8 Students File Lawsuit Over UND's Sioux NicknameEight American Indian students at the University of North Dakota filed a federal lawsuit Thursday asking to eliminate the school's Fighting Sioux nickname, one day before state officials are scheduled to meet with NCAA officials about the moniker.
By: Dave Kolpack, Associated Press
(AP) — Eight American Indian students at the University of North Dakota filed a federal lawsuit Thursday asking to eliminate the school's Fighting Sioux nickname, one day before state officials are scheduled to meet with NCAA officials about the moniker.
The complaint alleges that a new law requiring the school to keep the nickname violates the state constitution and reverses a court-ordered settlement between UND and the NCAA that retired the logo. The students want a court order directing the state Board of Higher education and UND to drop it for good.
"We want the legislation stricken," said Carla Fredericks, a New York attorney and enrolled member of the Three Affiliated Tribes in North Dakota.
Some state leaders and UND President Robert Kelley are scheduled to meet with NCAA executives Friday in Indianapolis. Republican House Majority Leader Al Carlson, of Fargo, questioned the timing of the lawsuit and said it represents a handful of people with out-of-state interests.
"You've got a New York attorney. It was nice of them to keep it local," Carlson said. "We understand why it was done. It's a small group. My job is to represent the majority of North Dakotans.
"I think there has been a lot of discussion already and tomorrow we are going to make the case why we think the Fighting Sioux nickname should be retained," he said of Friday's meeting.
Fredericks said the timing of the lawsuit is related to the fact that the settlement agreement dictated that the nickname be officially retired Monday, and not because of the meeting with NCAA officials.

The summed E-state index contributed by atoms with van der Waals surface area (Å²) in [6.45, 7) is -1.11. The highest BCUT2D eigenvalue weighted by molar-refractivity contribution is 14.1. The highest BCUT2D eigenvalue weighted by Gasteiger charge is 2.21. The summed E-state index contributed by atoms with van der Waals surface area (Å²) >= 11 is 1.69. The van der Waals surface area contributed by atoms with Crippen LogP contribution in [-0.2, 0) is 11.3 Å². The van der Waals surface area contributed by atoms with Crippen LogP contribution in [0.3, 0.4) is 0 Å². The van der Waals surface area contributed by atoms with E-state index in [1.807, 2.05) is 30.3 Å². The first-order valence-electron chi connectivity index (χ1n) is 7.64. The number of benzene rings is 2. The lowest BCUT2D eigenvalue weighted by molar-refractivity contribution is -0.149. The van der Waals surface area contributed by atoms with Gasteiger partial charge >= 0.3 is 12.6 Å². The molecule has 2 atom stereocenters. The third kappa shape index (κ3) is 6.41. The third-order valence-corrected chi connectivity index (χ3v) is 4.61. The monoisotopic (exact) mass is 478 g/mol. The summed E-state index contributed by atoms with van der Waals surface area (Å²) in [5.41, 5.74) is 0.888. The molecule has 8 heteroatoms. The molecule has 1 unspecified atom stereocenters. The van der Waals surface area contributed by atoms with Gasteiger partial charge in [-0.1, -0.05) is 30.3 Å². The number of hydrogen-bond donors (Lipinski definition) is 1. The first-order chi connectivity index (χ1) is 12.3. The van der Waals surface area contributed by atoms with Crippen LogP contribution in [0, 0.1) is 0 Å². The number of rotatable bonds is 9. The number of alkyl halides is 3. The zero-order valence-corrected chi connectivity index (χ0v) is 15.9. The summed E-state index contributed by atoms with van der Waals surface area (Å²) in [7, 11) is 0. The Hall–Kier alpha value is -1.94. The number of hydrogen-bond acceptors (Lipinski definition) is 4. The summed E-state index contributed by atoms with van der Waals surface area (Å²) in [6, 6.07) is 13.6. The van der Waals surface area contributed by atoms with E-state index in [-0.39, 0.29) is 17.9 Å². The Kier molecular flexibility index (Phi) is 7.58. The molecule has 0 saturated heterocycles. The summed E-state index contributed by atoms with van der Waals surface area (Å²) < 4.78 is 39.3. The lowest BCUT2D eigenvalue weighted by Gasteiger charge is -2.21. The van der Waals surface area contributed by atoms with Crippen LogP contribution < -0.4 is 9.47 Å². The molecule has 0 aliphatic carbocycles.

"The meeting that is happening on Friday is because of the Monday deadline," she said.
The suit names Gov. Jack Dalrymple, Attorney General Wayne Stenehjem, the state of North Dakota, the higher education board and UND. State officials said they had not seen the lawsuit and could not comment.
The Legislature earlier this year passed a bill requiring UND to keep the nickname and logo even though the school had begun efforts to retire it. The NCAA said UND will face sanctions if it remains. The school will be barred from hosting NCAA postseason games and its teams will not be able to wear the nickname and logo on its uniforms in postseason contests.
The Big Sky Conference, which UND hopes to join next year, wants the issue resolved and said it could create problems with the school's conference membership.
The students bringing the lawsuit are Amber Annis, Lisa Casarez, William Crawford, Sierra Davis, Robert Rainbow, Margaret Scott, Franklin Sage and Janie Schroeder. In addition to their complaints about the state law and settlement agreement, the suit alleges that the nickname has had "a profoundly negative impact" on their self-image and psychological health, and has deprived them "of an equal educational experience and environment."
The debate over the Fighting Sioux nickname has lasted for decades. The present controversy began in 2006 when the NCAA placed UND on a list of schools with American Indian nicknames deemed "hostile and abusive." UND sued the NCAA and the settlement agreement called for the school to retire the nickname on Aug. 15, 2011, if it did not get approval from the state's two namesake tribes.
Spirit Lake Sioux tribal members endorsed the nickname and logo in a referendum, and the tribe's governing council followed. The Standing Rock Sioux's tribal council, which has long opposed the nickname, has declined to change its stand.
David Gipp, president of United Tribes Technical College in Bismarck and a UND alumnus, calls the lawsuit long overdue.
'I believe that state officials have failed to live up to their responsibilities," Gipp said. "By consistently minimizing and avoiding the realities of this case and ignoring those who describe the damage it creates in the higher education setting, they are continuing to cause great harm."